The world’s top retirement spot? In truth, it depends on you. There are many appealing options for a new life in retirement as an expat, as many people are now looking for ways to stretch their dollars. It makes sense, living expenses can be cheaper, cultural experiences richer and the lifestyle more satisfying as an expat.
The top retirement spots for 2013 have a variety of cultural offerings, climates, and lifestyles. Each destination is desirable in its own way, but they all offer something increasingly hard to come by at home: A good quality of life for a reasonable price.
Here is a guide to the best places to retire overseas in 2013:
Living on $1,600 a month including rent isn’t unreasonable in a place like Cuenca, Ecuador. Buying a house or condo near the water could cost you less than a quarter of popular U.S. destinations of similar climate. When you make the move, Ecuador allows you to import your household goods duty-free, and with its new, simplified visa process, it’s no wonder Ecuador tops the list as a best-value retirement paradise.
But for many, the true draw is the perfect climate. The nation lies on the equator. The beaches are tropical, but up in the Andes, the weather is mild and spring-like year-round. Best bonus yet, it’s one of the best countries for an expat business start-up.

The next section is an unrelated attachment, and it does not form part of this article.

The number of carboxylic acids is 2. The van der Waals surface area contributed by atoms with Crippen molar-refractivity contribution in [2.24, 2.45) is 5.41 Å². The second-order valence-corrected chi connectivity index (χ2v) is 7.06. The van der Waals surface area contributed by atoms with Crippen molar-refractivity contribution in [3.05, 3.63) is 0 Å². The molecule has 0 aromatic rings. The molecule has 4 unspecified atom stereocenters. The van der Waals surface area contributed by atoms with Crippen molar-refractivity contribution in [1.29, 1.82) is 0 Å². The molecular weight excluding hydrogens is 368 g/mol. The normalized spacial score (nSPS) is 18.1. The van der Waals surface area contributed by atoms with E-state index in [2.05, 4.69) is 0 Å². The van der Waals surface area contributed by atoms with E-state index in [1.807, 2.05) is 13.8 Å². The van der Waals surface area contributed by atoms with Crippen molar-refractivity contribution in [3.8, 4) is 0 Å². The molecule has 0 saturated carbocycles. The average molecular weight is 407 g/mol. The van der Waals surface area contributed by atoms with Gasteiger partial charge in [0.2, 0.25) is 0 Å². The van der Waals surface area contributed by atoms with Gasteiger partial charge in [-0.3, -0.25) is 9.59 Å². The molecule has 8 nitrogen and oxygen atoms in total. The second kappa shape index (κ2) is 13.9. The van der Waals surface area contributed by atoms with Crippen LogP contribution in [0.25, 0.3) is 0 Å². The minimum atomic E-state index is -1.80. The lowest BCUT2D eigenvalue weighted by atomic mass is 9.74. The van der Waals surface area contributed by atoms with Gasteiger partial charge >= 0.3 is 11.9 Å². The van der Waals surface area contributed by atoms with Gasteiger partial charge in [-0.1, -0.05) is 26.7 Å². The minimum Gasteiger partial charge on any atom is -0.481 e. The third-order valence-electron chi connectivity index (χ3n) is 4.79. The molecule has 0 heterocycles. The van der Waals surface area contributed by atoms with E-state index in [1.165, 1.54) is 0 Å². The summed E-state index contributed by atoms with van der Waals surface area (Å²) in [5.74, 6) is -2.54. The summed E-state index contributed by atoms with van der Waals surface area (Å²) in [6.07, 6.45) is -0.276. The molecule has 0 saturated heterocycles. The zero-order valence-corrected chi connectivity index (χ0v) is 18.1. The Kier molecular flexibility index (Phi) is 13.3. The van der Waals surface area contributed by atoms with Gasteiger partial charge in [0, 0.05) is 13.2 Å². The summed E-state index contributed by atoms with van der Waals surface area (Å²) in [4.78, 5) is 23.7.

In Panama’s capital city you can have all the U.S. comforts of a big city, including outstanding healthcare, restaurants, and daily activities. On a monthly budget of $1,700 to $2,500 a month you could eat out regularly, have a housekeeper come in a few times a week, and enjoy movie dates a few times a month.
Panama’s major draw is its Pensionado (pensioner) visa, where qualified retirees achieve residence status fairly quickly. The program entitles visa holders to discounts on medical treatment, dining, movies, and more. Most expats in Panama regret they didn’t come sooner, as many say they chose Panama for the friendly people…its rainforest…plentiful beaches and the choice of secluded or city living lifestyles.